Using Large-Scale Administrative Tax Data to Assess Housing and Retirement Policies
Derby, Elena C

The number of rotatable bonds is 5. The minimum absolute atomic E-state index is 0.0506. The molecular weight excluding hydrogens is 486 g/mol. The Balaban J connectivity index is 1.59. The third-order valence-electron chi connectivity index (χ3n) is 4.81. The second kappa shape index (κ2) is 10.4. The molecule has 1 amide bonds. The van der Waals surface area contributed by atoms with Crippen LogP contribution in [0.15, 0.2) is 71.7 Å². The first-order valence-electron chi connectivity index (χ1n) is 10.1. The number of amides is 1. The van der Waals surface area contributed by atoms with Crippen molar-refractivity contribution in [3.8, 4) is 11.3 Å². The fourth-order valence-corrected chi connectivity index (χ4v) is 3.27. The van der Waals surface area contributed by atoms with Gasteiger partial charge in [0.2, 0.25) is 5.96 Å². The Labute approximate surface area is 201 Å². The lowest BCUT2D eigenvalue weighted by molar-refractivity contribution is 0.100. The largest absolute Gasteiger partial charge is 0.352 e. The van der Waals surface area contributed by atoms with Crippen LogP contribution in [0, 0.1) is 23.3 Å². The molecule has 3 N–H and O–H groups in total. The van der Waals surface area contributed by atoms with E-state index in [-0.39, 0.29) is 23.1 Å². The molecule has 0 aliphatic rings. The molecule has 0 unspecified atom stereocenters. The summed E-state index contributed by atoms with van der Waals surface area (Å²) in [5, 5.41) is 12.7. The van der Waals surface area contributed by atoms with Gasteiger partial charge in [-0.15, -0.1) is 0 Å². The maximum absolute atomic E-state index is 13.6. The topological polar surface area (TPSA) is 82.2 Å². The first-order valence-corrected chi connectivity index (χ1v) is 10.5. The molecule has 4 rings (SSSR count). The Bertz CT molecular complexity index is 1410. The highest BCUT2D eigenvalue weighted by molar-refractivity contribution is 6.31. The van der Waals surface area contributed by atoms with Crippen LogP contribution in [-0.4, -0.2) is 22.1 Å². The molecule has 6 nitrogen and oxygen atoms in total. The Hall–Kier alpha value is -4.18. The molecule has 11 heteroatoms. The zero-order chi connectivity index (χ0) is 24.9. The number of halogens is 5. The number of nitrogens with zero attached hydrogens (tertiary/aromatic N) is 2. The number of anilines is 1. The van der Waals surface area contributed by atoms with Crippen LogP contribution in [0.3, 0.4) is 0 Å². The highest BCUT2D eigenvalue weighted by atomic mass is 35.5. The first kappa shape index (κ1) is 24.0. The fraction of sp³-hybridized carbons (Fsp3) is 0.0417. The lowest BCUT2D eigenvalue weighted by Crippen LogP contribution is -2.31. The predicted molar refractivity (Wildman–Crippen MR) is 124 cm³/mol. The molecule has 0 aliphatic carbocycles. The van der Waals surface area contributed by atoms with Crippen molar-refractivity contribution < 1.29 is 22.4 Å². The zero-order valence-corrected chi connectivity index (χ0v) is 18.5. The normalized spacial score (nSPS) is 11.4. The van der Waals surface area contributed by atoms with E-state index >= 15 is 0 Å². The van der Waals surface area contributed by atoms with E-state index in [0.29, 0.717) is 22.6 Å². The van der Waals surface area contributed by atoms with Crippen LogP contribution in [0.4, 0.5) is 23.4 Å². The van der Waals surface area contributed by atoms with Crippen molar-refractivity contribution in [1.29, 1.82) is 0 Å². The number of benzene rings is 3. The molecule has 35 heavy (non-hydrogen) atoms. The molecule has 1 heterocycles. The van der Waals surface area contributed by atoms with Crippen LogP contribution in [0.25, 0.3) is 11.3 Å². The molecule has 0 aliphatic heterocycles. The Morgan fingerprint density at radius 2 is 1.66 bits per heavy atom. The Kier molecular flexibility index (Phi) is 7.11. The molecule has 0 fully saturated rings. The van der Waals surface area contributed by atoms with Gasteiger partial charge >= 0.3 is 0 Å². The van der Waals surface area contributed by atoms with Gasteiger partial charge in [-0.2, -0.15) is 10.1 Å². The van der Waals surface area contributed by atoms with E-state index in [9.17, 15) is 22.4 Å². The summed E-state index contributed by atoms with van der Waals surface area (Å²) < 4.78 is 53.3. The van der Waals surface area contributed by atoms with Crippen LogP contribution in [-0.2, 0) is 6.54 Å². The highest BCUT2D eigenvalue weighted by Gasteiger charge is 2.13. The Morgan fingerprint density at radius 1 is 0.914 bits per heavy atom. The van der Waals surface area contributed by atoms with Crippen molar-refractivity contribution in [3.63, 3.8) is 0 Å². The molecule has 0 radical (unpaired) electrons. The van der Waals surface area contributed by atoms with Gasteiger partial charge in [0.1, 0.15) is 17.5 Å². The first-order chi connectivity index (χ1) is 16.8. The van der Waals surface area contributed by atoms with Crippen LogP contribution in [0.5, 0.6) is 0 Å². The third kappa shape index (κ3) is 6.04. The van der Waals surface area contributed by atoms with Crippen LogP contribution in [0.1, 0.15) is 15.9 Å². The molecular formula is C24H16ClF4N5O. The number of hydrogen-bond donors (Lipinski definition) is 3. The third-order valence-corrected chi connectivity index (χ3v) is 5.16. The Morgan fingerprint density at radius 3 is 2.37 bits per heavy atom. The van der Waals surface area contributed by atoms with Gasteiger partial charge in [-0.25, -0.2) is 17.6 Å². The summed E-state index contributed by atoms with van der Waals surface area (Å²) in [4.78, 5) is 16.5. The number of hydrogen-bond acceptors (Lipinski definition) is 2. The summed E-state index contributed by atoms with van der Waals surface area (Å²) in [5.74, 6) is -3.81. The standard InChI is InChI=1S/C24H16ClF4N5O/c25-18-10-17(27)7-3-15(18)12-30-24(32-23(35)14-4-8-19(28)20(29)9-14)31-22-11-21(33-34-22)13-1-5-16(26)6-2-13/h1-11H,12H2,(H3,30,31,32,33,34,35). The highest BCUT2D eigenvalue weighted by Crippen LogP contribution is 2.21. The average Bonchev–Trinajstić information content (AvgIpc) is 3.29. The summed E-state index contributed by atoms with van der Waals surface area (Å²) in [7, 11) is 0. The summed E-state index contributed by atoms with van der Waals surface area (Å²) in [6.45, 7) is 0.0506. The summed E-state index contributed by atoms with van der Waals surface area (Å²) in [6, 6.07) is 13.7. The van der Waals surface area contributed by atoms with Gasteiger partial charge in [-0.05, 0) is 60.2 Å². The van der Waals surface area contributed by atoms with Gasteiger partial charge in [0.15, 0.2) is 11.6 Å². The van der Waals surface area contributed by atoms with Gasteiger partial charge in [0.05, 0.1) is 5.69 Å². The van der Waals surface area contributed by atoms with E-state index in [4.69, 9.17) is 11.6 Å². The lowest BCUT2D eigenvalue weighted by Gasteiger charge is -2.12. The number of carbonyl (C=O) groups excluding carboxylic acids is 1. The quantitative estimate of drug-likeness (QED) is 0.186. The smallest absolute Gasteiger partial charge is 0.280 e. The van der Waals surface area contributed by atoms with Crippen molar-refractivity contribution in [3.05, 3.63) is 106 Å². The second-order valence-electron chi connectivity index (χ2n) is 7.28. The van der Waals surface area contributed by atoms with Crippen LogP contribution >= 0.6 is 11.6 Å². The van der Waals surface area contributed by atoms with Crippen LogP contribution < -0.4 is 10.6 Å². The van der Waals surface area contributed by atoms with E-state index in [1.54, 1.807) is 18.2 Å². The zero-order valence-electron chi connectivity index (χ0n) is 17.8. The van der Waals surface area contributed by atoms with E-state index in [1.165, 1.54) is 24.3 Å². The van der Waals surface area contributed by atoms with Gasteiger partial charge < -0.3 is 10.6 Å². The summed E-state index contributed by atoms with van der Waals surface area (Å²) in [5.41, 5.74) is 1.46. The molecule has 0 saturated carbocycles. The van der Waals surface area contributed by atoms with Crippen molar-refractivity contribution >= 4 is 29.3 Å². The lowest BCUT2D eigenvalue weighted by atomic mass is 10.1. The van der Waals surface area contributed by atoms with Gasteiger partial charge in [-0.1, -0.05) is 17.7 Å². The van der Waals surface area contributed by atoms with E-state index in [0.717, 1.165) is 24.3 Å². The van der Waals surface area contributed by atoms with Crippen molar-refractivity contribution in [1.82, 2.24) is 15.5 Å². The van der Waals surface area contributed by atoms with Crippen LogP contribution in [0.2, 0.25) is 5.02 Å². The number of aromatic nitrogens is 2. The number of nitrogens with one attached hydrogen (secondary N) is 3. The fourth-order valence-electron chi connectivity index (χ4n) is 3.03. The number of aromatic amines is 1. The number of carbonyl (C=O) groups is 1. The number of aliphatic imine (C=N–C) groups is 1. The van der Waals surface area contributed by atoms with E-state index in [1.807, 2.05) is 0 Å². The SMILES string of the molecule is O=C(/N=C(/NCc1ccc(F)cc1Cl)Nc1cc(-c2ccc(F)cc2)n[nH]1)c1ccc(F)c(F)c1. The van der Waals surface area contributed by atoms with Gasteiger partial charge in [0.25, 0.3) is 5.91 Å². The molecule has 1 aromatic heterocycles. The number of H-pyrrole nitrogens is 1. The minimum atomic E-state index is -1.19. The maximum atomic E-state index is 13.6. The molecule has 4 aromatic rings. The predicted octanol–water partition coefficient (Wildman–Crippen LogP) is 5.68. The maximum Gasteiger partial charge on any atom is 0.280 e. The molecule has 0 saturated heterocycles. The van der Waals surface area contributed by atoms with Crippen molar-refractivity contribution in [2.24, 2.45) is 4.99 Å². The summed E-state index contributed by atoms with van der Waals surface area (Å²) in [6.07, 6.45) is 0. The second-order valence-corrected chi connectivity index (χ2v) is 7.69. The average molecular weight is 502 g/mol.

In this dissertation I use administrative tax data to evaluate two policies in the fields of low income housing and retirement. In particular, I construct novel data sets to assess whether growing up in housing constructed under the Low Income Housing Tax Credit leads to higher educational attainment and earnings later in life, and to measure the effect of automatic enrollment in firm-sponsored retirement plans on individual and household savings. On the topic of housing, I find that each additional year spent in LIHTC housing as a child is associated with an average 3.9 percent increase in the likelihood of attending a higher education program for four years or more, and a 5.2 percent increase in future earnings. I conclude that the reason I see a positive LIHTC effect is likely that the housing subsidy provides families with a more stable living situation and with more disposable income. On the topic of retirement, I estimate an increase in plan participation of 32.4 percentage points due to automatic enrollment, and a more modest increase in average saving of 0.9 percentage points, with a negative nudge towards lower default rates for employees who opted in prior to the policy change. However, I also find that automatic enrollment leads to a 36.1 percent increase in withdrawals taken from other retirement accounts, and that this completely offsets the increase in contributions from firm-sponsored retirement plans for employees in the bottom wage quintile, although the net effects remain positive for employees with higher wages.
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